A New York lawyer has been convicted of using online aliases to influence scholarly debate over the Dead Sea Scrolls.
A Manhattan jury convicted Raphael Golb Thursday of 30 of 31 counts against him. Golb was acquitted on one charge of criminal impersonation.
Prosecutors say 50-year-old Golb disguised his identity in e-mail messages and blog posts to harass and discredit his University of Chicago professor father's detractors in a dispute over the origins of the scrolls.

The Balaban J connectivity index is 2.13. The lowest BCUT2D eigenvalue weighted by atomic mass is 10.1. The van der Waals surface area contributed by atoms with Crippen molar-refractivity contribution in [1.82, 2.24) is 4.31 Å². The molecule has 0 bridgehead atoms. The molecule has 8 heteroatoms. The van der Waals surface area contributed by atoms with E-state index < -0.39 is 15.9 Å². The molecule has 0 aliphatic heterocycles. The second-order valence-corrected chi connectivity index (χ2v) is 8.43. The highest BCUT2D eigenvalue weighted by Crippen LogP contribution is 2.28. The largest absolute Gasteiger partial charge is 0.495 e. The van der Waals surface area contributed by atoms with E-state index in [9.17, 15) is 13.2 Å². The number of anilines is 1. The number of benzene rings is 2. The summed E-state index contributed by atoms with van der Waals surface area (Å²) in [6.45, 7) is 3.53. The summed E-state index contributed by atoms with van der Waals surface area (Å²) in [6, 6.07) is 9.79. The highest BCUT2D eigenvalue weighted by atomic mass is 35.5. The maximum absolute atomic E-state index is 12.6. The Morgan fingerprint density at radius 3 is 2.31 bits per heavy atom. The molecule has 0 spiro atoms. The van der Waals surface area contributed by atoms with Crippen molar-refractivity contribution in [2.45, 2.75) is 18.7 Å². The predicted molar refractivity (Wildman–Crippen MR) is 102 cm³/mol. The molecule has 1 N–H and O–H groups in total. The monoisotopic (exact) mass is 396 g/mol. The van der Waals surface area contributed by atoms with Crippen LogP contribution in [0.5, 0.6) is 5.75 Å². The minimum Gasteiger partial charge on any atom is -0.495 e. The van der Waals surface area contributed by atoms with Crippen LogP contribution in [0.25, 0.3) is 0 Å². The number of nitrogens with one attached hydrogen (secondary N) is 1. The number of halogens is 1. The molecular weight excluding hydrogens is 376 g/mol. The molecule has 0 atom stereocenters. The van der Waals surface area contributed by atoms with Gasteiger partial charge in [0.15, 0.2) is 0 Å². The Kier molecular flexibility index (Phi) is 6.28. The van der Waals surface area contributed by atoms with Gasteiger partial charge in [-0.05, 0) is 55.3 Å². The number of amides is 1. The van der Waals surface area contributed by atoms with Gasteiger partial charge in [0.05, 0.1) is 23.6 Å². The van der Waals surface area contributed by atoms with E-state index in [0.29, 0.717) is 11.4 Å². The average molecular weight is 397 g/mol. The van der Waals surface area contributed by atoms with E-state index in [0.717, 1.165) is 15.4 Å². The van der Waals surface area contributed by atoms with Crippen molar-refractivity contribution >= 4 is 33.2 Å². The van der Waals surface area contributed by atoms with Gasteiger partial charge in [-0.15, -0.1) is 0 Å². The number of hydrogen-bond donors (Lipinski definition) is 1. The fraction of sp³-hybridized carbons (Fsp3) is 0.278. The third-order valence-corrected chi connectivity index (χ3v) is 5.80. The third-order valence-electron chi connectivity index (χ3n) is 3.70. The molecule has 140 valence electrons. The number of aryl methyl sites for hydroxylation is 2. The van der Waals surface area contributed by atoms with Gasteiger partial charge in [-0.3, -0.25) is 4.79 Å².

The more than 2,000-year-old documents contain the earliest known versions of portions of the Hebrew Bible.
Golb didn't acknowledge writing the e-mails or posts but said they amounted to academic whistle-blowing, not crime.